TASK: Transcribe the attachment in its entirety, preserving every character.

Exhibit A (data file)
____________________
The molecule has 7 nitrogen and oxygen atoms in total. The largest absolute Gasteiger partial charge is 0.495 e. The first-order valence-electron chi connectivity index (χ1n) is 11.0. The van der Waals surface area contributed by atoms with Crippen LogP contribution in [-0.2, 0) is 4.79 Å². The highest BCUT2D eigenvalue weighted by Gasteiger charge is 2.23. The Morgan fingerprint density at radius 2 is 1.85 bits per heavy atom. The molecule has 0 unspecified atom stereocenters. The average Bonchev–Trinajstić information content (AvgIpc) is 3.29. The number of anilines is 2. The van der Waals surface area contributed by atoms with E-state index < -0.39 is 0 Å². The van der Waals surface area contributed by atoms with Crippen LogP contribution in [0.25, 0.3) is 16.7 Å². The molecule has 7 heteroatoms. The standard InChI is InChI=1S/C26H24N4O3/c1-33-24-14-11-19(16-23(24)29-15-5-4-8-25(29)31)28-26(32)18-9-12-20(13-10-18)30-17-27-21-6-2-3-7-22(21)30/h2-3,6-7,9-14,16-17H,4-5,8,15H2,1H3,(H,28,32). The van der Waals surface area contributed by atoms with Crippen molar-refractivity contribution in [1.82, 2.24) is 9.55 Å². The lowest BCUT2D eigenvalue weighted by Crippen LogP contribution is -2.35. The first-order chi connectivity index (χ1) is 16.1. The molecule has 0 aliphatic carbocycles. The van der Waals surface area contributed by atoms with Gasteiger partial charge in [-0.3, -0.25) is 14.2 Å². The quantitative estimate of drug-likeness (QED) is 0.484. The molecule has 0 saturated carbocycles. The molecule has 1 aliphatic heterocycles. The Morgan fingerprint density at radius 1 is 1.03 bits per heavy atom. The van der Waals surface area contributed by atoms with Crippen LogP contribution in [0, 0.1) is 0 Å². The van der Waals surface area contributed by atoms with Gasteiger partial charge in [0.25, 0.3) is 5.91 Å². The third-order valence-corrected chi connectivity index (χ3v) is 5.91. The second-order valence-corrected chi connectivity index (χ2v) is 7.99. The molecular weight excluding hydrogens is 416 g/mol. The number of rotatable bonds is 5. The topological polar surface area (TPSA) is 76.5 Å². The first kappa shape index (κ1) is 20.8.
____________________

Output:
The molecule has 7 nitrogen and oxygen atoms in total. The largest absolute Gasteiger partial charge is 0.495 e. The first-order valence-electron chi connectivity index (χ1n) is 11.0. The van der Waals surface area contributed by atoms with Crippen LogP contribution in [-0.2, 0) is 4.79 Å². The highest BCUT2D eigenvalue weighted by Gasteiger charge is 2.23. The Morgan fingerprint density at radius 2 is 1.85 bits per heavy atom. The molecule has 0 unspecified atom stereocenters. The average Bonchev–Trinajstić information content (AvgIpc) is 3.29. The number of anilines is 2. The van der Waals surface area contributed by atoms with E-state index < -0.39 is 0 Å². The van der Waals surface area contributed by atoms with Crippen LogP contribution in [0.25, 0.3) is 16.7 Å². The molecule has 7 heteroatoms. The standard InChI is InChI=1S/C26H24N4O3/c1-33-24-14-11-19(16-23(24)29-15-5-4-8-25(29)31)28-26(32)18-9-12-20(13-10-18)30-17-27-21-6-2-3-7-22(21)30/h2-3,6-7,9-14,16-17H,4-5,8,15H2,1H3,(H,28,32). The van der Waals surface area contributed by atoms with Crippen molar-refractivity contribution in [1.82, 2.24) is 9.55 Å². The lowest BCUT2D eigenvalue weighted by Crippen LogP contribution is -2.35. The first-order chi connectivity index (χ1) is 16.1. The molecule has 0 aliphatic carbocycles. The van der Waals surface area contributed by atoms with Gasteiger partial charge in [-0.3, -0.25) is 14.2 Å². The quantitative estimate of drug-likeness (QED) is 0.484. The molecule has 0 saturated carbocycles. The molecule has 1 aliphatic heterocycles. The Morgan fingerprint density at radius 1 is 1.03 bits per heavy atom. The van der Waals surface area contributed by atoms with Crippen LogP contribution in [0, 0.1) is 0 Å². The van der Waals surface area contributed by atoms with Gasteiger partial charge in [0.25, 0.3) is 5.91 Å². The third-order valence-corrected chi connectivity index (χ3v) is 5.91. The second-order valence-corrected chi connectivity index (χ2v) is 7.99. The molecular weight excluding hydrogens is 416 g/mol. The number of rotatable bonds is 5. The topological polar surface area (TPSA) is 76.5 Å². The first kappa shape index (κ1) is 20.8.